The Future Will be Better Than Augmented Reality on a 2D Phone

There have been several Augmented Reality (AR) announcements by the tech leaders in the news lately. These new releases will enable developers to build phone/tablet apps that place digital objects into your current environment. While this sounds cool in theory, I haven’t come across a demo that makes me believe that the future has people holding up their phones and moving them around a digital object.

Here are two of the major announcements:
Apple announced a SLAM ARKit at WWDC that enables you to place objects on a table as seen in the image below.

Facebook announced an Augmented Reality Camera Platform at F8 with a SLAM library that also allows you to place objects in physical space.

Why is phone based AR trending with all these CEOs? They aren’t crazy, they see a vision where you can bringing a 3D volumetric object into your current environment. This IS the future. The concept of a digital twin that you can drop into physical space to share, move replicate, manipulate is fascinating. When a user can blend physical and digital it’s easy to imagine the number of use cases and experiences that occur in this meta-reality; it alters how we consume information and disrupts industries such as entertainment, education, medicine, media and more. In order for this vision of the future to occur a couple things need to occur.

Volumetric objects need to feel life-like, this means they need to reflect the true scale, depth and movement characteristics. In addition to scale, viewing the object not only requires six degrees of freedom, but also needs to be as natural as moving my head. The combination of scale and natural viewing is best seen today in high-end VR. I’ve had experiences in VR where I go to set something on a table that doesn’t exist and quickly remember it’s not physically real! VR has other limitations but it’s the closest example of what the future of AR is going to be like.

Unfortunately, I have yet to see an AR demo on a 2D display that has the immersive effect it promises. I’ve tested many of the AR apps on the Tango, and I’ve even built a haunted house AR demo in Unity, but it’s just not exciting. As a quick test, I showed the haunted house demo to my 4 year old daughter and it didn’t prompt a reaction. To her it just looked like a flat image on a screen that didn’t do much. She didn’t care about moving the phone around to see the side view of the house at all. After showing her my demo she proceeded to ask if she could play with the Hololense.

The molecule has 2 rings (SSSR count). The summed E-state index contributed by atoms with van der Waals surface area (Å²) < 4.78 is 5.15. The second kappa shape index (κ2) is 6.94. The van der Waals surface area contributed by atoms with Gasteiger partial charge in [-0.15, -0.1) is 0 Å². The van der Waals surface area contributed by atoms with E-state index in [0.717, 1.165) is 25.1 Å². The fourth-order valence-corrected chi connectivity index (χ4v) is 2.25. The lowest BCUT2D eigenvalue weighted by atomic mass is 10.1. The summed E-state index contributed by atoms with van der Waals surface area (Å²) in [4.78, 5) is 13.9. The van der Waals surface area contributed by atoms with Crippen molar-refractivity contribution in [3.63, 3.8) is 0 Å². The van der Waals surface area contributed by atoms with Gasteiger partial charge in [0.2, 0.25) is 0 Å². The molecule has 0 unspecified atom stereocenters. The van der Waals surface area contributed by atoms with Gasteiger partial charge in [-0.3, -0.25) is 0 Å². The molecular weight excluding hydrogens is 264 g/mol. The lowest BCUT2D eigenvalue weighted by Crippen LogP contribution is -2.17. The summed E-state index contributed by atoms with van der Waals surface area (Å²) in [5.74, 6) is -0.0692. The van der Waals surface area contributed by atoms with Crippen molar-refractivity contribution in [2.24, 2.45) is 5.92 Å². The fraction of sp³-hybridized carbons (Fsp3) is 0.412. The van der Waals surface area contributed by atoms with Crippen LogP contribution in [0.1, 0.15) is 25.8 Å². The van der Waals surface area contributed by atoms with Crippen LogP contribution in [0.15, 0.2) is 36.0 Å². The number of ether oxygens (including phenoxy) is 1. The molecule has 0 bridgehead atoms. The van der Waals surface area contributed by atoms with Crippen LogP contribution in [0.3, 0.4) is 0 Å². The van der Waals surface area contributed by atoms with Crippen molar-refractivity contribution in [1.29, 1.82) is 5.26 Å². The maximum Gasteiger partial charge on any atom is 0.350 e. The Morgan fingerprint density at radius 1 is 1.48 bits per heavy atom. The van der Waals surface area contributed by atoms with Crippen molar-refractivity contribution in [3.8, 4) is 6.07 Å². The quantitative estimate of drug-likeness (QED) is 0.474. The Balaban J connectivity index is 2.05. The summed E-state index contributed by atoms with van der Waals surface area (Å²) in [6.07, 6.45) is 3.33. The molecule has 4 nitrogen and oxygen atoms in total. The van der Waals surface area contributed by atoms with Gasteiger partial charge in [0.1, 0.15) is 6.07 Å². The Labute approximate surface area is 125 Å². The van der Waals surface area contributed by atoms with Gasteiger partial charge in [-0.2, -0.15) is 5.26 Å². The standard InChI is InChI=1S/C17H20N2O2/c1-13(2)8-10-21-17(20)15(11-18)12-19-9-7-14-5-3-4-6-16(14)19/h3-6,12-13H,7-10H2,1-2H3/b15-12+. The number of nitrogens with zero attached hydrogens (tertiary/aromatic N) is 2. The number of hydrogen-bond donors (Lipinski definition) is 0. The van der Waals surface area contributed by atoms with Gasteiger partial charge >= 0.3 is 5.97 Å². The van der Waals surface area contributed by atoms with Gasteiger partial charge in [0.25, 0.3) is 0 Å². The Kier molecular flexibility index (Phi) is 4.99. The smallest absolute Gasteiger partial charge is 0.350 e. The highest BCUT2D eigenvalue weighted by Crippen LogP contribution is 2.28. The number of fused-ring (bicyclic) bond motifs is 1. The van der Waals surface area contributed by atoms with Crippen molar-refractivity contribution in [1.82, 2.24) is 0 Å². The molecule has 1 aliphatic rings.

Despite this experience, tech CEOs of the most powerful companies getting on stage and talking about phone based AR because they see the revolution that is about to occur with AR glasses. Glasses manufacturers like Meta, Magic Leap, ODG are expected to come to market in late 2017. While I’m sure the initial launch will be an “early version”, this technology is set to revolutionize how we view the world (and the digital objects within it!). These viewing devices will provide the feeling of presence that a user expects, the promise of the future. Interestingly, the SLAM technology used to place digital objects onto the real world is the same for both the phone and the glasses. It doesn’t take a huge leap to see that theses CEOs are prepping for the glasses-based AR future, even-though the demos use a phone.

Until the new glasses come out we are stuck with the hardware we have (Hololense developer kit is out, but the field of view makes it fall short of expectations). While the development community should continue to push the envelope to create engaging applications, it doesn’t mean we should be enamored by a technical achievement without a good use case. Let’s not fool ourselves into thinking that people care about the backside of a coffee cup or sharks swimming around my cereal bowl. We shouldn’t expect someone to hold their phone up in the air and move it around a 3D object to see different angles of a lamp or a low poly dinosaur. We should call phone base AR for what it is: 3D images on a 2D plane, incrementally more interesting than video, but not the vision of the future.

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